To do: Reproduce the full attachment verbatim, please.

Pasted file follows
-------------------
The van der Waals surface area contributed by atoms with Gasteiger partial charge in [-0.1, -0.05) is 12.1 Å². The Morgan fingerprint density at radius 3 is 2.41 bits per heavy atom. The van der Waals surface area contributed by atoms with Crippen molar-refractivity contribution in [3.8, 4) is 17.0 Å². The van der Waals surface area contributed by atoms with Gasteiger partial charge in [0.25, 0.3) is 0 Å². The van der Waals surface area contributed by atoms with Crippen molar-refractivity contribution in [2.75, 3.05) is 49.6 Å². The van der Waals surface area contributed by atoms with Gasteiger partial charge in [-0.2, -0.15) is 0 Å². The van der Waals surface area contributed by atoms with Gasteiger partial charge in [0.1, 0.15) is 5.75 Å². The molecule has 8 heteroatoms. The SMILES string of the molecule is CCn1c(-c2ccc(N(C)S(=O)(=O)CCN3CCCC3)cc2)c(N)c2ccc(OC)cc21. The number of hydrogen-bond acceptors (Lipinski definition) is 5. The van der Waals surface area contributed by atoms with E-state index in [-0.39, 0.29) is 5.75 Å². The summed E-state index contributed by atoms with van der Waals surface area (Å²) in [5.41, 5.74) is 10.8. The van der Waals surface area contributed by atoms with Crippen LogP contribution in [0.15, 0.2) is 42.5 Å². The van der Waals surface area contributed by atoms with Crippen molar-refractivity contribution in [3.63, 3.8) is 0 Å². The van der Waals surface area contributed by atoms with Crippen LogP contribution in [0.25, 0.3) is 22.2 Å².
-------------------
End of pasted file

The van der Waals surface area contributed by atoms with Gasteiger partial charge in [-0.1, -0.05) is 12.1 Å². The Morgan fingerprint density at radius 3 is 2.41 bits per heavy atom. The van der Waals surface area contributed by atoms with Crippen molar-refractivity contribution in [3.8, 4) is 17.0 Å². The van der Waals surface area contributed by atoms with Gasteiger partial charge in [0.25, 0.3) is 0 Å². The van der Waals surface area contributed by atoms with Crippen molar-refractivity contribution in [2.75, 3.05) is 49.6 Å². The van der Waals surface area contributed by atoms with Gasteiger partial charge in [-0.2, -0.15) is 0 Å². The van der Waals surface area contributed by atoms with Gasteiger partial charge in [0.1, 0.15) is 5.75 Å². The molecule has 8 heteroatoms. The SMILES string of the molecule is CCn1c(-c2ccc(N(C)S(=O)(=O)CCN3CCCC3)cc2)c(N)c2ccc(OC)cc21. The number of hydrogen-bond acceptors (Lipinski definition) is 5. The van der Waals surface area contributed by atoms with E-state index in [-0.39, 0.29) is 5.75 Å². The summed E-state index contributed by atoms with van der Waals surface area (Å²) in [5.41, 5.74) is 10.8. The van der Waals surface area contributed by atoms with Crippen LogP contribution in [0.15, 0.2) is 42.5 Å². The van der Waals surface area contributed by atoms with Crippen molar-refractivity contribution in [3.63, 3.8) is 0 Å². The van der Waals surface area contributed by atoms with Crippen LogP contribution in [0.25, 0.3) is 22.2 Å².